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Re: st: running simple regression on mixed data of cross-section and panel


From   Melaku Fekadu <melaku.fekadu@gmail.com>
To   statalist@hsphsun2.harvard.edu
Subject   Re: st: running simple regression on mixed data of cross-section and panel
Date   Mon, 6 Dec 2010 20:12:01 +0200

Hi Steve,

Thanks for your help and here is a detail about the survey structure.

The labor force survey is quarterly. In a given quarter, no individual
appears more than once in the data. It is representative of the entire
population and employment figures can be drawn from it.

The survey returns to the same individuals in the subsequent quarters
to be able to follow up their employment situation.  The panel has a
rotating structure: not all panels start at the same time. An example
is given below. All in all, an individual should be interviewed in 4
quarters: in the first two consecutive quarters and in two more
quarters after a spell of two quarters (with no interviews conducted)
in between.

For example, focusing about individuals who are interviewed in Q1
2009, as seen under Q1 bellow, they are composed of four types of
individuals:

1) those who completed their final (fourth) interview in Q1. These
individuals did their last 3 interviews in previous years
2) those who do their third interview in Q1. These individuals will do
their final (fourth) interview in the next quarter, Q2, this year.
They did their last 2 interviews in previous years.
3) those who do their second interview in Q1. These individuals will
have a spell of 2 quarters (Q2 and Q3) with no interviews and will do
their third interview in Q4, this year. They will do their last
interview in Q1 of next year, 2010.
4) those who are interviewed for the first time in Q1. These
individuals will do their second interview in Q2, this year. They will
take a spell of two quarters (Q3 and Q4) with no interviews conducted.
And then they will do their third and fourth interviews in the Q1 and
Q2 of next year, 2010.

Individuals who are interviewed in the other quarters of 2009 are also
composed of four types of individuals with similar features.

The problem of recurring individuals arises when I use a pooled data
from 4 quarters. As we see the recurrence of respondents is not
accidental. As seen bellow only 2/16 or 12.5% of the observations in
the pooled data appear only once (those who are interviewed in Q1
their last – fourth – interview, and those who are interviewed in Q4
their first interview). The rest 87.5% appear twice.

I would like to do my regressions in the pooled data of four quarters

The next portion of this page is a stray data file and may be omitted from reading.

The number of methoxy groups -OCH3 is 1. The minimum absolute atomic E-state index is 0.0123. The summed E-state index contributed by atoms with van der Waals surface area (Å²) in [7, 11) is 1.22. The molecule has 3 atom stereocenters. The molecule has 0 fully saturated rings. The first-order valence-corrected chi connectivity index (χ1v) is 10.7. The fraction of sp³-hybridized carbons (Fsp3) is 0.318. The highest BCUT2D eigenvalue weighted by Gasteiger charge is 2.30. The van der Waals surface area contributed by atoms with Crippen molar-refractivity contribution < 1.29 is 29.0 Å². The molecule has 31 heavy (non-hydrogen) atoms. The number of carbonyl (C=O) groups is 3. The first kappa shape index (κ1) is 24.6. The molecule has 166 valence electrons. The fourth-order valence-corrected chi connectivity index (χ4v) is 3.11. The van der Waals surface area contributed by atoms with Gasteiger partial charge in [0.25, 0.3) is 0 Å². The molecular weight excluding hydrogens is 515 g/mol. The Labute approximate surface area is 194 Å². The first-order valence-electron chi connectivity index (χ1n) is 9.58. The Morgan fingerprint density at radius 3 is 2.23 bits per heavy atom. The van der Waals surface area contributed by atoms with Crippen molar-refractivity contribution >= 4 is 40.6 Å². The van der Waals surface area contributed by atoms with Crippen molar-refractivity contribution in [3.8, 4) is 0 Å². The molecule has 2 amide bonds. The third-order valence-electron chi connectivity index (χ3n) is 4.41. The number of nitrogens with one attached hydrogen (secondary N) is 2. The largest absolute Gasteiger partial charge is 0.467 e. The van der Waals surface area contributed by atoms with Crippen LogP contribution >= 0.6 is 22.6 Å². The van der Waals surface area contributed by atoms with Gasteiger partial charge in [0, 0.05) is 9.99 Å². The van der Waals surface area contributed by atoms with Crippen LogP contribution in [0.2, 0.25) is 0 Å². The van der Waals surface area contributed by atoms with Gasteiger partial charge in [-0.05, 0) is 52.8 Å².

and I am afraid that this recurring feature of individuals has an
impact on my regressions. My question is how do I take care of it?
Does 'xtreg' helps? If so, I would appreciate any help on how to use
xtreg.

Year=2009
Q1      Q2        Q3      Q4

4
3        4
        3        4
                 3        4
2                          3
1       2
       1         2
                 1        2
                          1




On Sun, Dec 5, 2010 at 12:38 AM, Steven Samuels <sjsamuels@gmail.com> wrote:
> --
>
> A panel survey is one which deliberately resurveys the same units. My guess
> is that you are talking about repeated independent samples of a population
> at different times. If not, please provide more details.  If so, the chance
> appearance of  individuals in more than one survey is not an issue.  Use
> Stata survey commands, and incorporate "survey occasion" into the stratum
> definition for the -svyset- command.  For most repeated surveys, the study
> documentation will give advice about this kind of issue.
>
> Steve
>
> Steven J. Samuels
> sjsamuels@gmail.com
> 18 Cantine's Island
> Saugerties NY 12477
> USA
> Voice: 845-246-0774
> Fax:    206-202-4783
>
> On Dec 3, 2010, at 2:35 PM, Melaku Fekadu wrote:
>
> Dear all,
>
>
> I want to do a regression of employment (logistic) and wage
> (loglinear) on some demographic variables. I do the regressions on a
> cross-section data of labor force survey. However, small proportion of
> individuals in the data recur more than once.
>
>
> How do I take into account the fact some people appear more than once
> in the data. Do I have to be concerned from running a simple
> regression?
>
>
> Thanks
> fekadu,
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